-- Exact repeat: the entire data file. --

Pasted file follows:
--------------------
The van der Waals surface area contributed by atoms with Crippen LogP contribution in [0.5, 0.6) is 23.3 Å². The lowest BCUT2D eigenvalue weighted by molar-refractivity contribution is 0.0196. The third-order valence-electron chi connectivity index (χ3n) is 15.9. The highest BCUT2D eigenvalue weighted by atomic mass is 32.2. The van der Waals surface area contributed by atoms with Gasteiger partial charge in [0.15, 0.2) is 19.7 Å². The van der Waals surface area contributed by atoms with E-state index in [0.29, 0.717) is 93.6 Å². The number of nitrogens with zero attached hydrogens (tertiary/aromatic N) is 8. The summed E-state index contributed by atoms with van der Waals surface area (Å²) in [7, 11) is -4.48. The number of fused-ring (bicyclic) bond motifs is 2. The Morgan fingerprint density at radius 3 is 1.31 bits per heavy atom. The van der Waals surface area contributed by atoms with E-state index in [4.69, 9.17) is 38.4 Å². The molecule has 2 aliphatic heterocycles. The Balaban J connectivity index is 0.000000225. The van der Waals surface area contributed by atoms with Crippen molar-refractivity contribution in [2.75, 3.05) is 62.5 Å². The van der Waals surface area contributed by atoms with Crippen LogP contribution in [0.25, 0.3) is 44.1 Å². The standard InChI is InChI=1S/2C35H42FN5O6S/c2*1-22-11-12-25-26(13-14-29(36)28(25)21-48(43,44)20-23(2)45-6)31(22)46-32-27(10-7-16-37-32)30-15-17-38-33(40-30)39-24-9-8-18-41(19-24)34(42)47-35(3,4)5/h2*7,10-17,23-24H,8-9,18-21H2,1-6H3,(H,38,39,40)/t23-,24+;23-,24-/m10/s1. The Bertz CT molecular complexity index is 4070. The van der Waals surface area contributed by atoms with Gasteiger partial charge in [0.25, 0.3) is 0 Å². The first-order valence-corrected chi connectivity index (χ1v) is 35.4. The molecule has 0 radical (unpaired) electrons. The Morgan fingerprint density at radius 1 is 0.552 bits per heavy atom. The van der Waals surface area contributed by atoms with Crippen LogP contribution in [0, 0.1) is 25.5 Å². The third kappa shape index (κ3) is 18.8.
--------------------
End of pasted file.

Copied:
The van der Waals surface area contributed by atoms with Crippen LogP contribution in [0.5, 0.6) is 23.3 Å². The lowest BCUT2D eigenvalue weighted by molar-refractivity contribution is 0.0196. The third-order valence-electron chi connectivity index (χ3n) is 15.9. The highest BCUT2D eigenvalue weighted by atomic mass is 32.2. The van der Waals surface area contributed by atoms with Gasteiger partial charge in [0.15, 0.2) is 19.7 Å². The van der Waals surface area contributed by atoms with E-state index in [0.29, 0.717) is 93.6 Å². The number of nitrogens with zero attached hydrogens (tertiary/aromatic N) is 8. The summed E-state index contributed by atoms with van der Waals surface area (Å²) in [7, 11) is -4.48. The number of fused-ring (bicyclic) bond motifs is 2. The Morgan fingerprint density at radius 3 is 1.31 bits per heavy atom. The van der Waals surface area contributed by atoms with E-state index in [4.69, 9.17) is 38.4 Å². The molecule has 2 aliphatic heterocycles. The Balaban J connectivity index is 0.000000225. The van der Waals surface area contributed by atoms with Crippen molar-refractivity contribution in [2.75, 3.05) is 62.5 Å². The van der Waals surface area contributed by atoms with Crippen LogP contribution in [0.25, 0.3) is 44.1 Å². The standard InChI is InChI=1S/2C35H42FN5O6S/c2*1-22-11-12-25-26(13-14-29(36)28(25)21-48(43,44)20-23(2)45-6)31(22)46-32-27(10-7-16-37-32)30-15-17-38-33(40-30)39-24-9-8-18-41(19-24)34(42)47-35(3,4)5/h2*7,10-17,23-24H,8-9,18-21H2,1-6H3,(H,38,39,40)/t23-,24+;23-,24-/m10/s1. The Bertz CT molecular complexity index is 4070. The van der Waals surface area contributed by atoms with Gasteiger partial charge in [0.25, 0.3) is 0 Å². The first-order valence-corrected chi connectivity index (χ1v) is 35.4. The molecule has 0 radical (unpaired) electrons. The Morgan fingerprint density at radius 1 is 0.552 bits per heavy atom. The van der Waals surface area contributed by atoms with Crippen LogP contribution in [0, 0.1) is 25.5 Å². The third kappa shape index (κ3) is 18.8.